1969 - 1986 The Ford Capri - The European Pony Car That Came Before the Mustang
When you think Ford, you think the GT40 or the Mustang, both of which American models with great heritage. Before the Mustang became global, however, Europe had its own equivalent of the pony car. The Ford Capri was a rear-wheel-drive, 2+2 coupe that could be both a commuter and a weekend warrior. Although the Capri name, as we know it, has been retired, it has a long history and we are about to share with you everything we know about the car, sometimes referred to as “the European Mustang”.
Is the Ford Capri Coming Back as the Mini Ford GT We All Deserve?
Ford has brought back the Bronco and Puma name, and let’s not forget about the revival of the Ford GT, so what’s next on the Blue Oval’s plate? Well, word has it that there could be a revival of the Capri name, and we’re thinking it could be a smaller sports car that would fill the gap between the Mustang and the Ford GT – a BIG gap, I know – and it could even take on the likes of cars like the Jaguar F-Type, Porsche 718, or the Audi TT.
Car for Sale: 1985 ASC McLaren 5.0SC Convertible
Ford moved the Mustang to the then-new Fox platform for the 1979 model year and, at the same time, Mercury introduced the second-generation Capri as a Mustang with a posh interior that was more expensive but, mechanically, almost identical. The cream of the crop were the Capris modified by ASC and McLaren between 1984 and 1986 and, with only 933 Capris ever updated to ASC/McLaren specification, they are particularly rare and hard to find. This one you see here was offered on Craigslist and is said to be one of just 257 units converted in 1985 and one of just 94 originally painted in Oxford White that year.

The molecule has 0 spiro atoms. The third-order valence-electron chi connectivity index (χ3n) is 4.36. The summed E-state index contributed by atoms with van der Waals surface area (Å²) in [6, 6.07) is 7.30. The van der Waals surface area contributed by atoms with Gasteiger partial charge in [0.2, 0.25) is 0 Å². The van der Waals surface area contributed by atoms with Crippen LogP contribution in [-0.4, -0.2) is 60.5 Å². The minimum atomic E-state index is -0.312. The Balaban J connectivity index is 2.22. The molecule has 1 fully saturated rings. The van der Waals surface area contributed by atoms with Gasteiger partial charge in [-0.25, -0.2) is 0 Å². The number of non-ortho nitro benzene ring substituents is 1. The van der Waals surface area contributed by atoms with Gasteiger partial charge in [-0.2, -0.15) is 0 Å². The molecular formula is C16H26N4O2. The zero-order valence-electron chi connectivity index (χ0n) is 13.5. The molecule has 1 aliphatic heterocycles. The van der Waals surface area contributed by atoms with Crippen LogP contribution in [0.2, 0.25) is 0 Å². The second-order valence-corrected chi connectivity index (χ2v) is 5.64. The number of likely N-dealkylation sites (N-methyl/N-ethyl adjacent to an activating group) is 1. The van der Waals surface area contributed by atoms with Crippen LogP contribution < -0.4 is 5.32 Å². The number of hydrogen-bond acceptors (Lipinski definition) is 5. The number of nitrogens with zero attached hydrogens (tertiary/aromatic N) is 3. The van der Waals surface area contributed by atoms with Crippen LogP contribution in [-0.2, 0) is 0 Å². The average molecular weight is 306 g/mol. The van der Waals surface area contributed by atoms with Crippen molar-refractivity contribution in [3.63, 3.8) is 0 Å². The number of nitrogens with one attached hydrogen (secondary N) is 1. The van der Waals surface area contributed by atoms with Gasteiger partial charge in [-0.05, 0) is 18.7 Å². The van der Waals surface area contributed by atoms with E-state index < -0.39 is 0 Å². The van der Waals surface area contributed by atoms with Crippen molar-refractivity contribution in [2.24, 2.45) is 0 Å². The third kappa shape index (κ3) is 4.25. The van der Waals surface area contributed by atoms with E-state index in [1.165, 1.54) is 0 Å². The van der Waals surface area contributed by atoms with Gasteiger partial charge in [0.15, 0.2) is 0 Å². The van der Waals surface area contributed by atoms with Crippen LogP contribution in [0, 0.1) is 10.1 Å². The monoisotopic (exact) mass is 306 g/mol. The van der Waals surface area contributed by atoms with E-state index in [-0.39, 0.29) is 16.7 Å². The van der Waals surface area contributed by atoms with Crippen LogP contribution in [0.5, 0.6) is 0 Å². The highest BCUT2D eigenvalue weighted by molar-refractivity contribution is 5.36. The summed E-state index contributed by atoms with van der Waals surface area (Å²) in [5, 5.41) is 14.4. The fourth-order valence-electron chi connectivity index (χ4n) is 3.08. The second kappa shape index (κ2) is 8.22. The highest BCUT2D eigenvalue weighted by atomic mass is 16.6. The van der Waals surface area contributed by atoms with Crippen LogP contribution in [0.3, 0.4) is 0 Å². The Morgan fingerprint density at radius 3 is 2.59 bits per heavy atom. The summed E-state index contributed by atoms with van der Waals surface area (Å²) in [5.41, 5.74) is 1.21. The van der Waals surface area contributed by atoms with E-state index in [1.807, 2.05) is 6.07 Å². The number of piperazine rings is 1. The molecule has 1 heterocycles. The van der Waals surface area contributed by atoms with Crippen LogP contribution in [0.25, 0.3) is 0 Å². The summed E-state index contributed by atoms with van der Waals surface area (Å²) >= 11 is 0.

In the ’70s, if you wanted to try out Ford Cologne’s attempt at building a Mustang for the European market but you didn’t live in Europe, you got yourself a Mercury Capri. As a $2,300 (in 1970) economical sports coupe, the original Capri was what’s known as a ’captive import’ - a car made outside of the U.S. borders but sold Stateside under a different badge while not carrying any divisional identification. In ’72, the Mercury Capri became the first car sold by a Ford-owned brand in the U.S. to feature a V-6 as Mercury introduced a version powered by the 2.6-liter Cologne V-6 engine. In 1976, Mercury followed in the footsteps of the Europeans and started selling the Mark II Capri but the drivetrain remained common with the Ford Pinto, Ford Mustang II, and Mercury Bobcat. The ties between the Capri and the Mustang became closer three years later when the Capri returned on the market as a sports car based on the Fox platform. This is where the story of this car begins in earnest.